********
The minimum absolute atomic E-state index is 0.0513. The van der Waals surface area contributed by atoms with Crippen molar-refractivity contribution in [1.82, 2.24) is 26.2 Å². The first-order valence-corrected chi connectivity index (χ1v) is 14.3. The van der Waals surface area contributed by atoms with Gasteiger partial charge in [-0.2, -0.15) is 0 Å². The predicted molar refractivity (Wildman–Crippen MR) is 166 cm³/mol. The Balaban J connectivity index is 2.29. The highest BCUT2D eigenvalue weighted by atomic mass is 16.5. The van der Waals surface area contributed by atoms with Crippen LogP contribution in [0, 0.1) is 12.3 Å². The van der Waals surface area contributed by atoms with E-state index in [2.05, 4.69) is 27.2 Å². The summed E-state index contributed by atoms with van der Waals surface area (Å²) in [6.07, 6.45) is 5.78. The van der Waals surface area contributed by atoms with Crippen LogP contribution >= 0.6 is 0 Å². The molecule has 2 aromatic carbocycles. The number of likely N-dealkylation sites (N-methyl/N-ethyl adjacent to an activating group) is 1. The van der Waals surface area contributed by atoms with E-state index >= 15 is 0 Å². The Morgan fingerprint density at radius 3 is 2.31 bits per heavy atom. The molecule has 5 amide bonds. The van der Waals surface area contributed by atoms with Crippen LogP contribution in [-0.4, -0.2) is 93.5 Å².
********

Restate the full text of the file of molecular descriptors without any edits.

The minimum absolute atomic E-state index is 0.0513. The van der Waals surface area contributed by atoms with Crippen molar-refractivity contribution in [1.82, 2.24) is 26.2 Å². The first-order valence-corrected chi connectivity index (χ1v) is 14.3. The van der Waals surface area contributed by atoms with Gasteiger partial charge in [-0.2, -0.15) is 0 Å². The predicted molar refractivity (Wildman–Crippen MR) is 166 cm³/mol. The Balaban J connectivity index is 2.29. The highest BCUT2D eigenvalue weighted by atomic mass is 16.5. The van der Waals surface area contributed by atoms with Crippen LogP contribution in [0, 0.1) is 12.3 Å². The van der Waals surface area contributed by atoms with E-state index in [2.05, 4.69) is 27.2 Å². The summed E-state index contributed by atoms with van der Waals surface area (Å²) in [6.07, 6.45) is 5.78. The van der Waals surface area contributed by atoms with Crippen LogP contribution >= 0.6 is 0 Å². The molecule has 2 aromatic carbocycles. The number of likely N-dealkylation sites (N-methyl/N-ethyl adjacent to an activating group) is 1. The van der Waals surface area contributed by atoms with E-state index >= 15 is 0 Å². The Morgan fingerprint density at radius 3 is 2.31 bits per heavy atom. The molecule has 5 amide bonds. The van der Waals surface area contributed by atoms with Crippen LogP contribution in [-0.4, -0.2) is 93.5 Å².